Le Chant des Sereines (Amours 2:67e)

“The Song of the Sirens” is based around the episode in the Odyssey (in book 12) when Odysseus – Ulysses to the Romans – sails past the Sirens’ island but, while his men are warned to stop up their ears so they cannot hear the alluring song, Odysseus has himself bound tightly to the mast and keeps his ears open…
Fameux Ulysse, honneur de tous les Grecs,
De nostre bord approche toy plus pres,
Ne single point sans prester les oreilles
A noz chansons, et tu oirras merveilles.
Nul estranger de passer a soucy
Par ceste mer sans aborder icy,
Et sans contraindre un petit son voyage,
Pour prendre port à nostre beau rivage :
Puis tout joyeux les ondes va tranchant,
Ravy d’esprit, tant doux est nostre chant,
Ayant appris de nous cent mille choses,
Que nous portons en l’estomach encloses.
Nous sçavons bien tout cela qui s’est fait,
Quand Ilion par les Grecs fut desfait :
Nous n’ignorons une si longue guerre,
Ny tout cela qui se fait sur la terre.
Doncques retiens ton voyage entrepris,
Tu apprendras, tant sois-tu bien appris.
Ainsi disoit le chant de la Serene,
Pour arrester Ulysse sur l’arene,
Qui attaché au mast ne voulut pas
Se laisser prendre à si friands apas :
Mais en fuyant la voix voluptueuse,
Hasta son cours sur l’onde tortueuse,
Sans par l’oreille humer cette poison
Qui des plus grands offense la raison.
Ainsi, Jamin, pour sauver ta jeunesse,
Suy le conseil du fin soldat de Grece :
N’aborde point au rivage d’Amour,
Pour y vieillir sans espoir de retour.
« L’Amour n’est rien qu’ardante frenesie,
« Qui de fumee emplist la fantaisie
« D’erreur, de vent et d’un songe importun :
« Car le songer et l’Amour ce n’est qu’un.
Famous Ulysses, honour of all the Greeks,
Approach now nearer our borders,
Sail no more without lending your ears
To our songs, and you will hear marvellous things.
No stranger cares to pass
Over this sea without landing here,
And without delaying his journey a little
To seek port on our fair shores;
Then most happy he leaves slicing through the waves,
His spirit delighted, so sweet is our song,
After learning from us a hundred thousand things
Which we carry locked up in our breasts.
We know well all that happened
When Troy was destroyed by the Greeks;
We are not unaware of so long a war,
Nor all that which is done on earth.
So, defer the voyage you’ve undertaken,
You will learn much, however learned you are.
So spoke the song of the Siren,
To halt Ulysses on the sands,
He who, attached to the mast, did not wish
To allow himself such delightful attractions;
But fleeing the voluptuous voice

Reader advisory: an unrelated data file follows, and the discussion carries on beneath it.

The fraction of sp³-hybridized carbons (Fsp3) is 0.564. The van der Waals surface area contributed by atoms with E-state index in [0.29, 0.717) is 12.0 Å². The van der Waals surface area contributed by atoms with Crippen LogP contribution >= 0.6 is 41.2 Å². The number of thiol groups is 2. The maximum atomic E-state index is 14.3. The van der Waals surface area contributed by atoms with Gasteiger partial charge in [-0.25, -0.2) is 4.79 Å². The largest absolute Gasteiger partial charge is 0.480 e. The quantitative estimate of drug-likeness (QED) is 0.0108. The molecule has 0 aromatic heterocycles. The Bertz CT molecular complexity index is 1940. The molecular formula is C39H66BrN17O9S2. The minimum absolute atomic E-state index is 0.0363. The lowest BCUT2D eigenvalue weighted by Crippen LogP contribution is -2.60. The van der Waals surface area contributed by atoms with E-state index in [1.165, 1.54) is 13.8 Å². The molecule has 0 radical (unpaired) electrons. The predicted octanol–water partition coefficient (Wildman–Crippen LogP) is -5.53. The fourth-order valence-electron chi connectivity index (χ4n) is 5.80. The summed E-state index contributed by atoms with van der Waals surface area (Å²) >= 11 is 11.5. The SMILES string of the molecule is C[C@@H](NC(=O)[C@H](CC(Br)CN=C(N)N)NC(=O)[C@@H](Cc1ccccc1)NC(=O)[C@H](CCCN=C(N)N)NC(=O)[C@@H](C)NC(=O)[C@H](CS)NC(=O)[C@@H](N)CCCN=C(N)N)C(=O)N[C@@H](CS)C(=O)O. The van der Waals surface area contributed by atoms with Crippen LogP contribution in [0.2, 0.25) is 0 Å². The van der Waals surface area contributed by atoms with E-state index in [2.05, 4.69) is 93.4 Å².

He hurried his journey on the winding seas,
Without drinking in through his ears that poison
Which assaults the reason of the greatest.
So, Jamin, to rescue your youth,
Follow the counsel of the fine soldier of Greece;
Do not land on the shores of Love,
To grow old there without hope of return.
“Love is nothing but burning madness,
Which fills the imagination with smoke,
Mistakes, empty wind and nagging dreams;
For dreaming and Love are the same thing.”
Ronsard addresses the poem to Amadis Jamyn (last stanza). Amadis Jamyn was “an excellent poet who translated into [French] verse Homer’s Iliad and part of the Odyssey”, as a learned footnote tells us – thus giving us the reason why the subject is from the Odyssey.
Inevitably there are a few differences in Blanchemain’s version, but only a few:  the 6th line of the 2nd stanza becomes “S’en retournant ravy de nostre chant” (‘Looking back delighted with our song’); and in the 4th stanza, Odysseus is very vividly “garroté au mast” (less vividly, ‘bound tight to the mast’ – but obviously the literal meaning is ‘garroted’, tied around the throat so tightly he would choke), and he hurries away “sur l’onde poissonneuse” (‘over the fishy sea’).

About fattoxxon

Who am I? Lover of all sorts of music - classical, medieval, world (anything from Africa), world-classical (Uzbek & Iraqi magam for instance), and virtually anything that won't be on the music charts... Lover of Ronsard's poetry (obviously) and of sonnets in general. Reader of English, French, Latin & other literature. And who is Fattoxxon? An allusion to an Uzbek singer - pronounce it Patahan, with a very plosive 'P' and a throaty 'h', as in 'khan')

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